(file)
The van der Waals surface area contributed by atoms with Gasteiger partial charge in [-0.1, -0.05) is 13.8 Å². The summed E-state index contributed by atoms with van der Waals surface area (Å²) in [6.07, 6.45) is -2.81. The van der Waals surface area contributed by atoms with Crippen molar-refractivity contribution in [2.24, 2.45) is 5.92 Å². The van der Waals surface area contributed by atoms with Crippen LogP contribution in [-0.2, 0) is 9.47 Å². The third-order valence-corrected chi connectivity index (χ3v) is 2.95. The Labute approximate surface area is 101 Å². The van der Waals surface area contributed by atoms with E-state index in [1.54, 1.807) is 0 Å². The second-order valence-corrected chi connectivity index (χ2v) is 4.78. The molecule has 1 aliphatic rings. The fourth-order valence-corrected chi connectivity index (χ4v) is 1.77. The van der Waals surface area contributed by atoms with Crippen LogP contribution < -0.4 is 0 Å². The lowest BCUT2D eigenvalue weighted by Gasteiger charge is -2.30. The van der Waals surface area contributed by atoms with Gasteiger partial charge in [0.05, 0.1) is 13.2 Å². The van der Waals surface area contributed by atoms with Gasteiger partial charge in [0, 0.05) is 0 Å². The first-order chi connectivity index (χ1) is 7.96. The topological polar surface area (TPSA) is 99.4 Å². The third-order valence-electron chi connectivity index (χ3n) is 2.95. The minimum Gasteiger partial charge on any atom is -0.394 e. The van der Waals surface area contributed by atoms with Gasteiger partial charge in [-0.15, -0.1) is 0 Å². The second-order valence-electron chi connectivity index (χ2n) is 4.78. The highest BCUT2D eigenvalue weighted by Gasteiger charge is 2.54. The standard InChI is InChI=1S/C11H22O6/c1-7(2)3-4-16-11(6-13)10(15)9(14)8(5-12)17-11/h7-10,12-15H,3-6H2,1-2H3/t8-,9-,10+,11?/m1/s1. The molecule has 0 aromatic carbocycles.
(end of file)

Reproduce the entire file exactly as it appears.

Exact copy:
The van der Waals surface area contributed by atoms with Gasteiger partial charge in [-0.1, -0.05) is 13.8 Å². The summed E-state index contributed by atoms with van der Waals surface area (Å²) in [6.07, 6.45) is -2.81. The van der Waals surface area contributed by atoms with Crippen molar-refractivity contribution in [2.24, 2.45) is 5.92 Å². The van der Waals surface area contributed by atoms with Crippen LogP contribution in [-0.2, 0) is 9.47 Å². The third-order valence-corrected chi connectivity index (χ3v) is 2.95. The Labute approximate surface area is 101 Å². The van der Waals surface area contributed by atoms with E-state index in [1.54, 1.807) is 0 Å². The second-order valence-corrected chi connectivity index (χ2v) is 4.78. The molecule has 1 aliphatic rings. The fourth-order valence-corrected chi connectivity index (χ4v) is 1.77. The van der Waals surface area contributed by atoms with Crippen LogP contribution < -0.4 is 0 Å². The lowest BCUT2D eigenvalue weighted by Gasteiger charge is -2.30. The van der Waals surface area contributed by atoms with Gasteiger partial charge in [0.05, 0.1) is 13.2 Å². The van der Waals surface area contributed by atoms with Gasteiger partial charge in [0, 0.05) is 0 Å². The first-order chi connectivity index (χ1) is 7.96. The topological polar surface area (TPSA) is 99.4 Å². The third-order valence-electron chi connectivity index (χ3n) is 2.95. The minimum Gasteiger partial charge on any atom is -0.394 e. The van der Waals surface area contributed by atoms with Gasteiger partial charge in [-0.15, -0.1) is 0 Å². The second-order valence-electron chi connectivity index (χ2n) is 4.78. The highest BCUT2D eigenvalue weighted by Gasteiger charge is 2.54. The standard InChI is InChI=1S/C11H22O6/c1-7(2)3-4-16-11(6-13)10(15)9(14)8(5-12)17-11/h7-10,12-15H,3-6H2,1-2H3/t8-,9-,10+,11?/m1/s1. The molecule has 0 aromatic carbocycles.